His eye was caught nevertheless, a few minutes later, by the sight of a woman standing just beyond his fence, framed by the runner beans on one side and the eight-foot sunflowers he’d grown for Josh and Rosie on the other. She had a pair of binoculars round her neck and she was looking straight at him.
She went on staring so unselfconsciously that he realised she couldn’t see him. The sun must be reflecting off the window glass making it one-way only. He indulged himself for a few moments by looking back at her, picking up his own binoculars from the windowsill and examining her face in the same analytical way that he watched the birds on the estuary. She had thick brown hair cut short, broad cheekbones, a wide upturned mouth and a spattering of freckles. An intelligent, sensual sort of face, he decided; rather appealing.
Then she frowned, and turned abruptly away. Had his glasses glinted at her, giving him away? He put them down in some confusion, feeling foolish. Spying on women wasn’t something he ever did. What was he thinking of? He made himself concentrate on the job in hand, and was only dimly aware of a car starting up as she drove away.
The following Monday she turned up again. He was sure it must be her, even though she had her back to him. This time she was sitting on a camp stool on the bend of the river, and apparently painting the view. She was further away this time, so Rob felt able to look at her again through binoculars. He could even see some of her picture. It looked pretty good. He hoped she wasn’t going to make a habit of driving down his lane. If she did it again, he would have to discourage her. She could always get to the coast path further along by the sailing club like everybody else. But she was probably only a late holidaymaker, so he most likely wouldn’t have to bother. Some people have all the luck, he thought. It’s going to be years before I’ll get the chance again to have a peaceful uninterrupted break where I can please myself. Then he caught himself up. How can I say that, living here!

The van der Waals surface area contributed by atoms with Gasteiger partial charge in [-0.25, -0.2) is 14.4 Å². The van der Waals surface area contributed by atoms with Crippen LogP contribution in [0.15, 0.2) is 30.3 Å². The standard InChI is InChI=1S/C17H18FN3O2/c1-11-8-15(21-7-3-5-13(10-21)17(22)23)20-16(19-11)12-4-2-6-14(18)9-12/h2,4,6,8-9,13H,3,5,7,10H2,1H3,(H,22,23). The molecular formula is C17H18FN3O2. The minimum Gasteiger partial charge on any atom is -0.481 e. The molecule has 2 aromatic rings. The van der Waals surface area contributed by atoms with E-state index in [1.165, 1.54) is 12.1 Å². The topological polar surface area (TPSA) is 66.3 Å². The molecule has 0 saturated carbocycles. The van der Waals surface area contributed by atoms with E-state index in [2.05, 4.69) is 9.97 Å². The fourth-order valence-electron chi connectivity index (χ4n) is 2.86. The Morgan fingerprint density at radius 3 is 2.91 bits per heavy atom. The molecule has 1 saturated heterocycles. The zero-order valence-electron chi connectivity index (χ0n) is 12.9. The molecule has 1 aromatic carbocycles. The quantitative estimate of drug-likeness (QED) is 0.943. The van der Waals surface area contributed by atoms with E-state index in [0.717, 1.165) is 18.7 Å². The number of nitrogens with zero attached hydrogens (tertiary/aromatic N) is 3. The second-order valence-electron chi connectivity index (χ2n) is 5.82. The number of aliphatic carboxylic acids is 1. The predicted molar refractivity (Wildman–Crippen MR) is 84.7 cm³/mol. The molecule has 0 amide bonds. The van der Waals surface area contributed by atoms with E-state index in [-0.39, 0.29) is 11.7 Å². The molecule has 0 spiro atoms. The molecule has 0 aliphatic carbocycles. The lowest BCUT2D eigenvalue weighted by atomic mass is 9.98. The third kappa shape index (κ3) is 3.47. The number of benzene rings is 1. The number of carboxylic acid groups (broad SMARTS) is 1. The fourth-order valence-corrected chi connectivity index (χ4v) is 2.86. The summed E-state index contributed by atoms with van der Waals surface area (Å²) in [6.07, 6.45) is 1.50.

The next Monday she didn’t appear, and Rob (having in an idle moment labelled her
) was fleetingly disappointed, and then forgot all about her. So
when he saw her again, four weeks later, he was unprepared for feeling pleased.
She was drawing this time, and it seemed that his cottage was her subject. The morning light streamed over her shoulders and gleamed in the spikes of her fringe, which were being blown up above her face by the breeze. He couldn’t see her expression as it was in shadow, and he didn’t like to use his glasses because she was directly facing him. Anyway, he hadn’t time for all this. He must get
. He worked for a while feeling irritated with himself and then, abruptly, he got to his feet and went downstairs. The back door was the nearest, but he deliberately went through his kitchen and out at the front, so he could see where she had parked her car.
It was a blue Citroën 2CV and it wasn’t actually on his turnaround at all, but at the junction of his lane with the coastal path (where it altered course to go behind his garden) tucked carefully out of the way under the trees. She was still trespassing though. He followed the path round to the riverbank, and along it until he reached her. He’d meant to say something pleasant and meaningless, and then lead up to his main purpose gradually, but somehow it all went wrong.
‘Hello,’ she said, glancing up as he approached. ‘I was beginning to wonder whether you had legs.’
‘Well, I only ever see your top half through the window.’